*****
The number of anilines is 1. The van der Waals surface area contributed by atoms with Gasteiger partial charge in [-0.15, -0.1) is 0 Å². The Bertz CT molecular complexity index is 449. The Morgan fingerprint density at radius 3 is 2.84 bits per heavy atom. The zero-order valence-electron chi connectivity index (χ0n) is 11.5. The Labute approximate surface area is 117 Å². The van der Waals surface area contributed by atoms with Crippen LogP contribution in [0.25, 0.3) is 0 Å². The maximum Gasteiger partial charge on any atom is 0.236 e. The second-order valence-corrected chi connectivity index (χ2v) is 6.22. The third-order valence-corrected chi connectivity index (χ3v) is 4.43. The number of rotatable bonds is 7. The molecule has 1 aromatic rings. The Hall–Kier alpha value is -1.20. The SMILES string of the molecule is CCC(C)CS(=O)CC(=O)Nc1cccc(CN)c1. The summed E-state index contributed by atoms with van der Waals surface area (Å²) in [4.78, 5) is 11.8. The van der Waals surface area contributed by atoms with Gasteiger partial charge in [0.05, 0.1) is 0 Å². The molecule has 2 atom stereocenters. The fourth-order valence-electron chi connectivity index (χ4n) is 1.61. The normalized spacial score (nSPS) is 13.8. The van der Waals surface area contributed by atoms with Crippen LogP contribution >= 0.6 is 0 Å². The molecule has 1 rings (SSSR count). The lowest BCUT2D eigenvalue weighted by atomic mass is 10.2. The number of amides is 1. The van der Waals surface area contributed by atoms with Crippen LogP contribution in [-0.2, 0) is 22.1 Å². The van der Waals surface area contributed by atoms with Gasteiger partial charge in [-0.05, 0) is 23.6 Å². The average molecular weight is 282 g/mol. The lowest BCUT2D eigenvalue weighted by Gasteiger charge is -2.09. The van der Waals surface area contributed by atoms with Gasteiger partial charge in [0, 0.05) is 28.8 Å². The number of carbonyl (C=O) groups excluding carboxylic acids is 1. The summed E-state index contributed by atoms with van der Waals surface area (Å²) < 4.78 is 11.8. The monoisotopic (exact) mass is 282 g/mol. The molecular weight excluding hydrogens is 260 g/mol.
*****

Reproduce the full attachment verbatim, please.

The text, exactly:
The number of anilines is 1. The van der Waals surface area contributed by atoms with Gasteiger partial charge in [-0.15, -0.1) is 0 Å². The Bertz CT molecular complexity index is 449. The Morgan fingerprint density at radius 3 is 2.84 bits per heavy atom. The zero-order valence-electron chi connectivity index (χ0n) is 11.5. The Labute approximate surface area is 117 Å². The van der Waals surface area contributed by atoms with Crippen LogP contribution in [0.25, 0.3) is 0 Å². The maximum Gasteiger partial charge on any atom is 0.236 e. The second-order valence-corrected chi connectivity index (χ2v) is 6.22. The third-order valence-corrected chi connectivity index (χ3v) is 4.43. The number of rotatable bonds is 7. The molecule has 1 aromatic rings. The Hall–Kier alpha value is -1.20. The SMILES string of the molecule is CCC(C)CS(=O)CC(=O)Nc1cccc(CN)c1. The summed E-state index contributed by atoms with van der Waals surface area (Å²) in [4.78, 5) is 11.8. The van der Waals surface area contributed by atoms with Gasteiger partial charge in [0.05, 0.1) is 0 Å². The molecule has 2 atom stereocenters. The fourth-order valence-electron chi connectivity index (χ4n) is 1.61. The normalized spacial score (nSPS) is 13.8. The van der Waals surface area contributed by atoms with Crippen LogP contribution >= 0.6 is 0 Å². The molecule has 1 rings (SSSR count). The lowest BCUT2D eigenvalue weighted by atomic mass is 10.2. The number of amides is 1. The van der Waals surface area contributed by atoms with Crippen LogP contribution in [-0.2, 0) is 22.1 Å². The van der Waals surface area contributed by atoms with Gasteiger partial charge in [-0.05, 0) is 23.6 Å². The average molecular weight is 282 g/mol. The lowest BCUT2D eigenvalue weighted by Gasteiger charge is -2.09. The van der Waals surface area contributed by atoms with Gasteiger partial charge in [0, 0.05) is 28.8 Å². The number of carbonyl (C=O) groups excluding carboxylic acids is 1. The summed E-state index contributed by atoms with van der Waals surface area (Å²) < 4.78 is 11.8. The monoisotopic (exact) mass is 282 g/mol. The molecular weight excluding hydrogens is 260 g/mol.